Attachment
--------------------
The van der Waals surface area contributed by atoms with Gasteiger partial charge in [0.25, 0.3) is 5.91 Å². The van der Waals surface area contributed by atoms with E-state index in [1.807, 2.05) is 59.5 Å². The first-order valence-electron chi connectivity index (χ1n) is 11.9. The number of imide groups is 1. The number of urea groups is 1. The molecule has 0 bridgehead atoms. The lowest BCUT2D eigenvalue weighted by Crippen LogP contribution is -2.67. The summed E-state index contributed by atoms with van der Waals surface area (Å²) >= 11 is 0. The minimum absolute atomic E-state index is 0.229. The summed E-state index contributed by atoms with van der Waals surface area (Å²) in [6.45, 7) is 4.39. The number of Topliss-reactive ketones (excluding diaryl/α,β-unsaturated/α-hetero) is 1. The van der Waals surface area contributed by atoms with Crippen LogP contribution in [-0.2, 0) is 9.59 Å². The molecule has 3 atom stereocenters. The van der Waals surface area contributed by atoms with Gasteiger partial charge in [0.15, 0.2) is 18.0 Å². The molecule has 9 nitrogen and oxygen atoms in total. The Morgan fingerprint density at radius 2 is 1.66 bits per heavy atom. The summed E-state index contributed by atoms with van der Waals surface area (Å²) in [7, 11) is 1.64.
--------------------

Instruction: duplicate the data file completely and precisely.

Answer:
The van der Waals surface area contributed by atoms with Gasteiger partial charge in [0.25, 0.3) is 5.91 Å². The van der Waals surface area contributed by atoms with E-state index in [1.807, 2.05) is 59.5 Å². The first-order valence-electron chi connectivity index (χ1n) is 11.9. The number of imide groups is 1. The number of urea groups is 1. The molecule has 0 bridgehead atoms. The lowest BCUT2D eigenvalue weighted by Crippen LogP contribution is -2.67. The summed E-state index contributed by atoms with van der Waals surface area (Å²) >= 11 is 0. The minimum absolute atomic E-state index is 0.229. The summed E-state index contributed by atoms with van der Waals surface area (Å²) in [6.45, 7) is 4.39. The number of Topliss-reactive ketones (excluding diaryl/α,β-unsaturated/α-hetero) is 1. The van der Waals surface area contributed by atoms with Crippen LogP contribution in [-0.2, 0) is 9.59 Å². The molecule has 3 atom stereocenters. The van der Waals surface area contributed by atoms with Gasteiger partial charge in [0.15, 0.2) is 18.0 Å². The molecule has 9 nitrogen and oxygen atoms in total. The Morgan fingerprint density at radius 2 is 1.66 bits per heavy atom. The summed E-state index contributed by atoms with van der Waals surface area (Å²) in [7, 11) is 1.64.